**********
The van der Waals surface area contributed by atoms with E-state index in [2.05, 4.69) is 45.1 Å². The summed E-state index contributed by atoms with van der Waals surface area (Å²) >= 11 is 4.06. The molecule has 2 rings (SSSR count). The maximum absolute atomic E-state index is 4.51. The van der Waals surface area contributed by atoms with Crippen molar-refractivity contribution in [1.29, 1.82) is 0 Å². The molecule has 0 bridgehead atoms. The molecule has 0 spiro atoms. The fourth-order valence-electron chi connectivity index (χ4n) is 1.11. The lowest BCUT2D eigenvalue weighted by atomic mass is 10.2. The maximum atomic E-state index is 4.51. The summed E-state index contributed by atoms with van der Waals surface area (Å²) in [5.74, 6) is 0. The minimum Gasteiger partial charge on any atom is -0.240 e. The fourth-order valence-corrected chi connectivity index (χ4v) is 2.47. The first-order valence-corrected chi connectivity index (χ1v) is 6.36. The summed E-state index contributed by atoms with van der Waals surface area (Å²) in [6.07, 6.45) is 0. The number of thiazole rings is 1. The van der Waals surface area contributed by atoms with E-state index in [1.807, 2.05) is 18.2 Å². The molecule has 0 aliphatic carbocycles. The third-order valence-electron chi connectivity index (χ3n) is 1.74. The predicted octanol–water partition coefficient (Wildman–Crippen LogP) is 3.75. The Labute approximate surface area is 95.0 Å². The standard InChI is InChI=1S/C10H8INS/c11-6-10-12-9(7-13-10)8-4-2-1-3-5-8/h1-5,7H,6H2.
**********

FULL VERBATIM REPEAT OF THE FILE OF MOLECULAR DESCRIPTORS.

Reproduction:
The van der Waals surface area contributed by atoms with E-state index in [2.05, 4.69) is 45.1 Å². The summed E-state index contributed by atoms with van der Waals surface area (Å²) >= 11 is 4.06. The molecule has 2 rings (SSSR count). The maximum absolute atomic E-state index is 4.51. The van der Waals surface area contributed by atoms with Crippen molar-refractivity contribution in [1.29, 1.82) is 0 Å². The molecule has 0 bridgehead atoms. The molecule has 0 spiro atoms. The fourth-order valence-electron chi connectivity index (χ4n) is 1.11. The lowest BCUT2D eigenvalue weighted by atomic mass is 10.2. The maximum atomic E-state index is 4.51. The summed E-state index contributed by atoms with van der Waals surface area (Å²) in [5.74, 6) is 0. The minimum Gasteiger partial charge on any atom is -0.240 e. The fourth-order valence-corrected chi connectivity index (χ4v) is 2.47. The first-order valence-corrected chi connectivity index (χ1v) is 6.36. The summed E-state index contributed by atoms with van der Waals surface area (Å²) in [6.07, 6.45) is 0. The number of thiazole rings is 1. The van der Waals surface area contributed by atoms with E-state index in [1.807, 2.05) is 18.2 Å². The molecule has 0 aliphatic carbocycles. The third-order valence-electron chi connectivity index (χ3n) is 1.74. The predicted octanol–water partition coefficient (Wildman–Crippen LogP) is 3.75. The Labute approximate surface area is 95.0 Å². The standard InChI is InChI=1S/C10H8INS/c11-6-10-12-9(7-13-10)8-4-2-1-3-5-8/h1-5,7H,6H2.